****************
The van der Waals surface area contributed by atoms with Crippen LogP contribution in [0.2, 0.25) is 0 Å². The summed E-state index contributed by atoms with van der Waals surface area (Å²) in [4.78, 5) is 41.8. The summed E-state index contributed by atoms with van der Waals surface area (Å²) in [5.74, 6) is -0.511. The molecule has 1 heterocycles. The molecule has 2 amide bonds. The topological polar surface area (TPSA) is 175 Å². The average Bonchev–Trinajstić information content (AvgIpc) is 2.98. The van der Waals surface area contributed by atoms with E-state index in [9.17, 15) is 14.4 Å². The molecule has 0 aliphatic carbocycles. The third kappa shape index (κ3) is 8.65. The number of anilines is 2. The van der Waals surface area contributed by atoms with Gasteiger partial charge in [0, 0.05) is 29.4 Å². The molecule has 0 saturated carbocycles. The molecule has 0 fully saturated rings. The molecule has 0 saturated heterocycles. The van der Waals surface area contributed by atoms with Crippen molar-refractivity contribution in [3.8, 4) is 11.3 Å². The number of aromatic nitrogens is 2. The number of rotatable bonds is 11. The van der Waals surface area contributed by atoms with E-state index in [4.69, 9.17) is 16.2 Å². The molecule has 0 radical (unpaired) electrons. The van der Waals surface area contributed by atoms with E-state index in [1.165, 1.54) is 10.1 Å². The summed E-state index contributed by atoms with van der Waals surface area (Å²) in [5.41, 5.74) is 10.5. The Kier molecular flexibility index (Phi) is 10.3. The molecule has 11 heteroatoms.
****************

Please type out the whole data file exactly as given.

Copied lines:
The van der Waals surface area contributed by atoms with Crippen LogP contribution in [0.2, 0.25) is 0 Å². The summed E-state index contributed by atoms with van der Waals surface area (Å²) in [4.78, 5) is 41.8. The summed E-state index contributed by atoms with van der Waals surface area (Å²) in [5.74, 6) is -0.511. The molecule has 1 heterocycles. The molecule has 2 amide bonds. The topological polar surface area (TPSA) is 175 Å². The average Bonchev–Trinajstić information content (AvgIpc) is 2.98. The van der Waals surface area contributed by atoms with E-state index in [9.17, 15) is 14.4 Å². The molecule has 0 aliphatic carbocycles. The third kappa shape index (κ3) is 8.65. The number of anilines is 2. The van der Waals surface area contributed by atoms with Gasteiger partial charge in [0, 0.05) is 29.4 Å². The molecule has 0 saturated carbocycles. The molecule has 0 fully saturated rings. The molecule has 0 saturated heterocycles. The van der Waals surface area contributed by atoms with Crippen molar-refractivity contribution in [3.8, 4) is 11.3 Å². The number of aromatic nitrogens is 2. The number of rotatable bonds is 11. The van der Waals surface area contributed by atoms with E-state index in [4.69, 9.17) is 16.2 Å². The molecule has 0 radical (unpaired) electrons. The van der Waals surface area contributed by atoms with E-state index in [1.165, 1.54) is 10.1 Å². The summed E-state index contributed by atoms with van der Waals surface area (Å²) in [5.41, 5.74) is 10.5. The Kier molecular flexibility index (Phi) is 10.3. The molecule has 11 heteroatoms.